Prunes are dried plums for any cultivator, mainly Prunus domestica or European plums. The use of the term for fresh fruit obsolete except when applied to varieties grown for drying. Most varieties of prunes are freestone cultivars (easy to remove the pit), while most other plums grown for fresh consumption are clingstone.
Prune juice contain soft laxatives, including phenolic compounds (primarily as neochlorogenic acid and chlorogenic acid) and sorbitol. Prune also contain dietary fiber (about 7%, or 0.07 grams per gram of dried plums). Prunes and prune juice are so common home remedies for constipation but recent (European Food Safety Authorityy (EFSA) have found that the evidence was “insufficient to establish a cause-and-effect relationship between the consumption of dried plums ‘prune’ cultivars (prunus domestica L .) and maintaining normal bowel function.”
2012 review of the authorities, however, overturned the decision and offered prunes, to effectively contribute to the restoration of normal bowel function in the general population, if consumed in an amount of not less than 100 grams per day (about 3-4oz).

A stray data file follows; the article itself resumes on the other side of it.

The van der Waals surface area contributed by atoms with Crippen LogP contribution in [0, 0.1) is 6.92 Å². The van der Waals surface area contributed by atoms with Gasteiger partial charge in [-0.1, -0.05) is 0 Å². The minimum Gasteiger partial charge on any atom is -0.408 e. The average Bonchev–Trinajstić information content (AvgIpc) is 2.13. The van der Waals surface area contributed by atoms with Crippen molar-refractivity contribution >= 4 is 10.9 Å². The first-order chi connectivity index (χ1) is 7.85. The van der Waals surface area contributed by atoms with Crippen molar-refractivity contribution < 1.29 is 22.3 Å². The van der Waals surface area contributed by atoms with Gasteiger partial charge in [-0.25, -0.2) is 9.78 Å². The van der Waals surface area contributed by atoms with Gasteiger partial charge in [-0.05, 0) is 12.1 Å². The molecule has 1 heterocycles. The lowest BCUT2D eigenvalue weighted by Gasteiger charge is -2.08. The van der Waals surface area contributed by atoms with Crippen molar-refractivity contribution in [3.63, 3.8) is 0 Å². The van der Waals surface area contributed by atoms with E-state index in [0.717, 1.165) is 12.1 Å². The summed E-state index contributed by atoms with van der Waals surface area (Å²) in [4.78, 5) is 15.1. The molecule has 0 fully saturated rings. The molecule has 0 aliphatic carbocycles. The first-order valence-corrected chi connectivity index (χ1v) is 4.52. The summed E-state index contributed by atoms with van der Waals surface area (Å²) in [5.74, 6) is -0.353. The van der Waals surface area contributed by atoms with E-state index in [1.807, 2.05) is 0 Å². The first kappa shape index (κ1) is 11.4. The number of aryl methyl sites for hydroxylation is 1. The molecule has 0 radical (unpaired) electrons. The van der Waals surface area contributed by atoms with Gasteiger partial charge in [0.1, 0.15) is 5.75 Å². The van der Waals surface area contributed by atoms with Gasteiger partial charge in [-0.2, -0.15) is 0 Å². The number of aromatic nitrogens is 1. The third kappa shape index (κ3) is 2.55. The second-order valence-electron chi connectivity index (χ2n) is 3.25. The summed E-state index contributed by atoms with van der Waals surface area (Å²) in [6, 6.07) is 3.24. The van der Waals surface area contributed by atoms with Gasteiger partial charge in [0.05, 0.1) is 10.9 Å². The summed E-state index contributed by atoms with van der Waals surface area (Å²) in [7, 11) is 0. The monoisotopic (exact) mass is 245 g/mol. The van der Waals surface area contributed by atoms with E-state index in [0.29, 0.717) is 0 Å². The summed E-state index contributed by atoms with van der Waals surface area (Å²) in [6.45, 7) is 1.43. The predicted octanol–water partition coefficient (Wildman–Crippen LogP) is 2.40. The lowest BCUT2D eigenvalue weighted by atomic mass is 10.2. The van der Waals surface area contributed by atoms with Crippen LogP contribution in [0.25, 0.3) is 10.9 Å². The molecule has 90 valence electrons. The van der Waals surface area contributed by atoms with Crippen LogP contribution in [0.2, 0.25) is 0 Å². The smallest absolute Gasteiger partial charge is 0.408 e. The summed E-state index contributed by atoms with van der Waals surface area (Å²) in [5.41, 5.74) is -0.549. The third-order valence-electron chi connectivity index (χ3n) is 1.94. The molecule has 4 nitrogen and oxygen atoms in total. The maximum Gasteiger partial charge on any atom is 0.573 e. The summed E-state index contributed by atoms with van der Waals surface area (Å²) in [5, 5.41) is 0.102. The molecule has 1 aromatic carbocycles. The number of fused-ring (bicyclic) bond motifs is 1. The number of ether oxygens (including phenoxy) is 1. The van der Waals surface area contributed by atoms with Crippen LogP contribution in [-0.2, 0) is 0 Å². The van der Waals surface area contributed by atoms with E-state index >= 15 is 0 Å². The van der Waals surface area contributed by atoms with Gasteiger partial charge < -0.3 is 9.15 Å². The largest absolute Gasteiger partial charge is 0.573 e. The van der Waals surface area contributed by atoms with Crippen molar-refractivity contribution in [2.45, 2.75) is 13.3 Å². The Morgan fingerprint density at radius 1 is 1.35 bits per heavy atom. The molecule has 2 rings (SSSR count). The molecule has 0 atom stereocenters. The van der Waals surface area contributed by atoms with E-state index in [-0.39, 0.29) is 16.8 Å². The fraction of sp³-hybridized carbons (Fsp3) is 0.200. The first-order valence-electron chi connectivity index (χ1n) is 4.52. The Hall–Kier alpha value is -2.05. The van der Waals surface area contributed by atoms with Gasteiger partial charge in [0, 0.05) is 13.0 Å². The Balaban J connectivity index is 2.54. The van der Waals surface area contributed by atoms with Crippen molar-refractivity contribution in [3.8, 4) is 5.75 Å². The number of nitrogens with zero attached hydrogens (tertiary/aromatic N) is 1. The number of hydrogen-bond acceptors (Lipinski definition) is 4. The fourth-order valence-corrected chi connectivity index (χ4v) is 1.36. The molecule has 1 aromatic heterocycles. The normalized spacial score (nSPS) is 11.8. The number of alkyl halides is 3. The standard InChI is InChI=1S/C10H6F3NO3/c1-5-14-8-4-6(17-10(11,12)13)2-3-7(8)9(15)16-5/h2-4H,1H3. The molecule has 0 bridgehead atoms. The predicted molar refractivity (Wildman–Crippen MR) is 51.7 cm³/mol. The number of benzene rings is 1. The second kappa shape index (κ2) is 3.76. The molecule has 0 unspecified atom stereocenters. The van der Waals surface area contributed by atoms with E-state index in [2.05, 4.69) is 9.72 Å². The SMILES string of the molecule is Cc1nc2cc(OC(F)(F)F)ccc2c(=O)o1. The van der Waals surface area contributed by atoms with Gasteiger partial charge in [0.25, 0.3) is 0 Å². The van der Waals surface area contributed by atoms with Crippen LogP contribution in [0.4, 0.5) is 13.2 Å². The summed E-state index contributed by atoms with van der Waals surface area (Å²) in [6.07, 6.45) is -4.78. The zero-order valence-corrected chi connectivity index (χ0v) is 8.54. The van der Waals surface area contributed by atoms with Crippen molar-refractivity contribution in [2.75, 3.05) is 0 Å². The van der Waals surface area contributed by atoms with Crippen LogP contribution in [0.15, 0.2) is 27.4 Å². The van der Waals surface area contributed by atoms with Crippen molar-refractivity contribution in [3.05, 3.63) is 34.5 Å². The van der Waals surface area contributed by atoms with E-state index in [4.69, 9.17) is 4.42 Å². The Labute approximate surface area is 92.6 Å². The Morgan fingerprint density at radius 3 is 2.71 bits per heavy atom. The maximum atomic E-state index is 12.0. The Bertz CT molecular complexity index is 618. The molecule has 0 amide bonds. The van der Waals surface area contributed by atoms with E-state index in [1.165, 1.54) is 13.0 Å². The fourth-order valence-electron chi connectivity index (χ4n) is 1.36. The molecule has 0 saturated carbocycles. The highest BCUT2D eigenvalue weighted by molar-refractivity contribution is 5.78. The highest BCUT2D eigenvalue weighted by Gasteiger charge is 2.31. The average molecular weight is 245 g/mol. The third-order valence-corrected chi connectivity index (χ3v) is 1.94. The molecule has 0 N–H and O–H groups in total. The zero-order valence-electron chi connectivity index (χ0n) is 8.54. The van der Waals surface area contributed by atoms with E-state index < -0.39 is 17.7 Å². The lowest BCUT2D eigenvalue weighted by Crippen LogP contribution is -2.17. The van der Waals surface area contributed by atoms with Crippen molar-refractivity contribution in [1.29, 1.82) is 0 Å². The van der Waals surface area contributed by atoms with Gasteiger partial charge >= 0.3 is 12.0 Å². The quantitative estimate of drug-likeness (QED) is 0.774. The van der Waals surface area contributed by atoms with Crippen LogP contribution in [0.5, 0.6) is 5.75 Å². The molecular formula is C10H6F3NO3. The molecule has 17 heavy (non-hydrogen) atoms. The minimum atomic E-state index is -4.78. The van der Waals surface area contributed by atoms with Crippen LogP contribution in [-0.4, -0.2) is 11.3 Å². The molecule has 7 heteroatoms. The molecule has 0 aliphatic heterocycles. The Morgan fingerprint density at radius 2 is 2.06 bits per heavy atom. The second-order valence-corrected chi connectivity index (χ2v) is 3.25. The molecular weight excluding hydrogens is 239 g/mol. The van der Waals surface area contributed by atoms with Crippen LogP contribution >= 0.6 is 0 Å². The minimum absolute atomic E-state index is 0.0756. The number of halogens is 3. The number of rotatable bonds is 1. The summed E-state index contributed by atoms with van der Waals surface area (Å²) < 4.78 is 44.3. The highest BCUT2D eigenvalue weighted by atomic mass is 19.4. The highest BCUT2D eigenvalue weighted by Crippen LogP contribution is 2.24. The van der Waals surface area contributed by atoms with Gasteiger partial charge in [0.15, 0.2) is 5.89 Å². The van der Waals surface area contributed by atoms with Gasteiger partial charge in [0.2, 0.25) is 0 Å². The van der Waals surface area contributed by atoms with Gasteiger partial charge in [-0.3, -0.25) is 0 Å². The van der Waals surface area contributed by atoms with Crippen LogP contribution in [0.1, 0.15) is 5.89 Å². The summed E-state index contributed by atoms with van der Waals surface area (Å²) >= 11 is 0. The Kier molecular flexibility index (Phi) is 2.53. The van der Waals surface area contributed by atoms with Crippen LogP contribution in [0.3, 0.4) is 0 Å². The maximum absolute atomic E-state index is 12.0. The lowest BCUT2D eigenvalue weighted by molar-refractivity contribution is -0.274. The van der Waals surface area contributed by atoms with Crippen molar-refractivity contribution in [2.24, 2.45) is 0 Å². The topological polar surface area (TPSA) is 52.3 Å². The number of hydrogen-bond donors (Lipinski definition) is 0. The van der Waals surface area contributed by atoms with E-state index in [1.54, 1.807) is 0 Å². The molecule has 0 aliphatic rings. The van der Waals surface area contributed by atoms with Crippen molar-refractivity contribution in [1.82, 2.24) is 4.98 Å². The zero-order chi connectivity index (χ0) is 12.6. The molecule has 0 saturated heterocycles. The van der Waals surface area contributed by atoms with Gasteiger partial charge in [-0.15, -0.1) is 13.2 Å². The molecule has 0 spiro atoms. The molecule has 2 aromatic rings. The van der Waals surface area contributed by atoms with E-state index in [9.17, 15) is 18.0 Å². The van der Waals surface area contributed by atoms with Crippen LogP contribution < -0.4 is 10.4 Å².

Prunes also have high antioxidant content. Prunes are also used in the preparation of sweet and savory dishes. Stewed plum compote is dessert. Prunes are a common ingredient in North African tagines. Perhaps the most famous gastronomic prunes belong to Agen (pruneaux d’Agen). Prunes are often used in Tzimmes a traditional Jewish dish, in which the main ingredient is diced or sliced carrots; in Nordic plum jelly, eaten with rice pudding for Christmas dinner; and traditional Norwegian dessert fruit soup.